A vigil is planned Friday night for the couple from Augusta who were shot to death last week in neighboring Manchester.

The vigil for Bonnie Royer, 26, and her boyfriend, Eric Williams, 35, will be held at their home on Easy Street in Augusta from 7 to 9 p.m. Friday, WCSH-TV reported.

“Bonnie is an amazing soul with such a big heart. She was always very down to earth and would do whatever she could to help others, even before herself,” Vicky Beloin, a friend who spoke on behalf of the Royer family, told WCSH.

The Maine State Police said they are making progress in their investigation into the killings.

Royer and Williams’ bodies were found early Christmas morning in Williams’ sport utility vehicle, just over the Augusta city line in Manchester. Autopsies showed that both died of gunshot wounds. No one had been arrested as of Monday.

Police responded to a 911 call from one of the victims around 3:30 a.m. Friday, according to state police spokesman Steve McCausland, who would not disclose what the caller told police.

Since then, McCausland said, detectives have interviewed friends and family members as police try to retrace the steps the couple made Christmas Eve and Christmas morning.

State police are still receiving tips, and evidence gathered from the crime scene is being analyzed at the state police crime lab in Augusta.

“We are making progress and have learned a lot more than we knew when we first got this case,” McCausland said Monday night.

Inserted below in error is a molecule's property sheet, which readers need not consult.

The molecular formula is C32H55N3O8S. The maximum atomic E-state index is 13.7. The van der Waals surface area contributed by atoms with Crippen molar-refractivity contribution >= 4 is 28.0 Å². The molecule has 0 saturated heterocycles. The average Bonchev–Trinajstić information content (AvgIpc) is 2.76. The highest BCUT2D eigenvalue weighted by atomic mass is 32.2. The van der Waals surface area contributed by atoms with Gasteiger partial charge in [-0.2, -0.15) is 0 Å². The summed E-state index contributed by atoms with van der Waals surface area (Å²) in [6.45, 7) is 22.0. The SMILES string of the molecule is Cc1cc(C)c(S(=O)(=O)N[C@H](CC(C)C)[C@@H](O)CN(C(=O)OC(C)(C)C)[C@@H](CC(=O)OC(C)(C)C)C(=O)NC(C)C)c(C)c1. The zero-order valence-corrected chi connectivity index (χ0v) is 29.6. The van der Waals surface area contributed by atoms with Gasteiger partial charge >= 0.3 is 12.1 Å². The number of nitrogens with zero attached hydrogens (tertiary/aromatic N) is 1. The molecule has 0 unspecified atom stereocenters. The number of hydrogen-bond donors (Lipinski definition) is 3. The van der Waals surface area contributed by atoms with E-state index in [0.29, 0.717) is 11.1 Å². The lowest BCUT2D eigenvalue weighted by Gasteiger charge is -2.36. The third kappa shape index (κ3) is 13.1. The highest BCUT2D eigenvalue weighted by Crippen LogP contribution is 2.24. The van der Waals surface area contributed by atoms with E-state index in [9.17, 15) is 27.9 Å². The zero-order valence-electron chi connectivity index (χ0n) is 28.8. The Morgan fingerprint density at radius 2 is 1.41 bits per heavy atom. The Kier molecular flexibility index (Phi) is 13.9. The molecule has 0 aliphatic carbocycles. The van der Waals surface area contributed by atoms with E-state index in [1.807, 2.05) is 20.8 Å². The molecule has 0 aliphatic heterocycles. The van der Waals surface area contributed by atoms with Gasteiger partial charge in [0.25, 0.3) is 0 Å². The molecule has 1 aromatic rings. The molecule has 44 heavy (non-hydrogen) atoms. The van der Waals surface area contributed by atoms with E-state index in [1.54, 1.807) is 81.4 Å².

Royer had been planning to attend the University of Maine at Augusta to prepare for a job in the medical field, possibly as a drug counselor, according to her family.

Royer’s father, Paul Mansir Jr. of Whitefield, could not be reached for comment Monday, but Mansir’s girlfriend, Beloin, created a fundraising campaign on social media to pay for Royer’s funeral expenses.

As of Monday evening, the gofundme website site had raised more than $1,200.

“The family was blindsided with the tragic news Christmas Day when we were told that Bonnie was gone. It was completely out of the blue, and unexpected,” Beloin wrote on the website. “We are all just trying to process what has happened. You can never really prepare when someone you love passes, but it’s even harder when it’s someone so young. She was full of life, and had such a kind, big heart. She loved her family very much.”

Royer’s grandfather, Paul Mansir Sr. of Pittston, said he will remember his granddaughter from time spent at his camp on Lake Cobbossee when she was a child, and the hikes they took in Camden Hills State Park.

“She was a good mother,” Mansir said. “I was hoping that she would be able to go to school to study, but it didn’t happen.”

Mansir said his family hopes the state police can find the killer or killers.

“We can’t bring her back, but we would like to know what happened,” Mansir said.